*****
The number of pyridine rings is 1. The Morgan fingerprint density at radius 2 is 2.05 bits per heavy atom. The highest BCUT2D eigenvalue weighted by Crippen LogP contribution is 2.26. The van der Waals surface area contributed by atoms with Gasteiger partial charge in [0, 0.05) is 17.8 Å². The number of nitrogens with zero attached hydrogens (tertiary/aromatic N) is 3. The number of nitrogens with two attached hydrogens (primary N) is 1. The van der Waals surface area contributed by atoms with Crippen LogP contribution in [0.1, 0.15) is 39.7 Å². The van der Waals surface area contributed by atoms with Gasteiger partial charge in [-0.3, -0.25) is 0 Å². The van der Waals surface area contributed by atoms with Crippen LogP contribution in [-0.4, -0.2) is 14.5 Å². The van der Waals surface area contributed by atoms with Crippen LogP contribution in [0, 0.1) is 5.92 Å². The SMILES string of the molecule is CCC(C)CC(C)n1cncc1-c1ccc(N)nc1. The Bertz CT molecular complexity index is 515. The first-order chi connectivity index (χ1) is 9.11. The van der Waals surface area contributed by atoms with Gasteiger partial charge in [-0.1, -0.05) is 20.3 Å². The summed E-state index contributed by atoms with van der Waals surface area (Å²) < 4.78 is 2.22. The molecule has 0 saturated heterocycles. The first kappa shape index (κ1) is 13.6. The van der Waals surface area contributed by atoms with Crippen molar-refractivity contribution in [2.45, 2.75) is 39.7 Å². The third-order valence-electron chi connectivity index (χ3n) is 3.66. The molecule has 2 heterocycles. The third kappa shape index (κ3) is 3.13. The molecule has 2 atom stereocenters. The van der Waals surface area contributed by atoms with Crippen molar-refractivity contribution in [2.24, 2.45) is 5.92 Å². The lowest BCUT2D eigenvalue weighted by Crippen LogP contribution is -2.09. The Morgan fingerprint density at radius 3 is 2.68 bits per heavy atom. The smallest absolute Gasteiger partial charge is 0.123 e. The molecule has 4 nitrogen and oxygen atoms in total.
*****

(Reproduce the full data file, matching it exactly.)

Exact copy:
The number of pyridine rings is 1. The Morgan fingerprint density at radius 2 is 2.05 bits per heavy atom. The highest BCUT2D eigenvalue weighted by Crippen LogP contribution is 2.26. The van der Waals surface area contributed by atoms with Gasteiger partial charge in [0, 0.05) is 17.8 Å². The number of nitrogens with zero attached hydrogens (tertiary/aromatic N) is 3. The number of nitrogens with two attached hydrogens (primary N) is 1. The van der Waals surface area contributed by atoms with Crippen LogP contribution in [0.1, 0.15) is 39.7 Å². The van der Waals surface area contributed by atoms with Gasteiger partial charge in [-0.3, -0.25) is 0 Å². The van der Waals surface area contributed by atoms with Crippen LogP contribution in [-0.4, -0.2) is 14.5 Å². The van der Waals surface area contributed by atoms with Crippen LogP contribution in [0, 0.1) is 5.92 Å². The SMILES string of the molecule is CCC(C)CC(C)n1cncc1-c1ccc(N)nc1. The Bertz CT molecular complexity index is 515. The first-order chi connectivity index (χ1) is 9.11. The van der Waals surface area contributed by atoms with Gasteiger partial charge in [-0.1, -0.05) is 20.3 Å². The summed E-state index contributed by atoms with van der Waals surface area (Å²) < 4.78 is 2.22. The molecule has 0 saturated heterocycles. The first kappa shape index (κ1) is 13.6. The van der Waals surface area contributed by atoms with Crippen molar-refractivity contribution in [2.45, 2.75) is 39.7 Å². The third-order valence-electron chi connectivity index (χ3n) is 3.66. The molecule has 2 heterocycles. The third kappa shape index (κ3) is 3.13. The molecule has 2 atom stereocenters. The van der Waals surface area contributed by atoms with Crippen molar-refractivity contribution in [2.24, 2.45) is 5.92 Å². The lowest BCUT2D eigenvalue weighted by Crippen LogP contribution is -2.09. The Morgan fingerprint density at radius 3 is 2.68 bits per heavy atom. The smallest absolute Gasteiger partial charge is 0.123 e. The molecule has 4 nitrogen and oxygen atoms in total.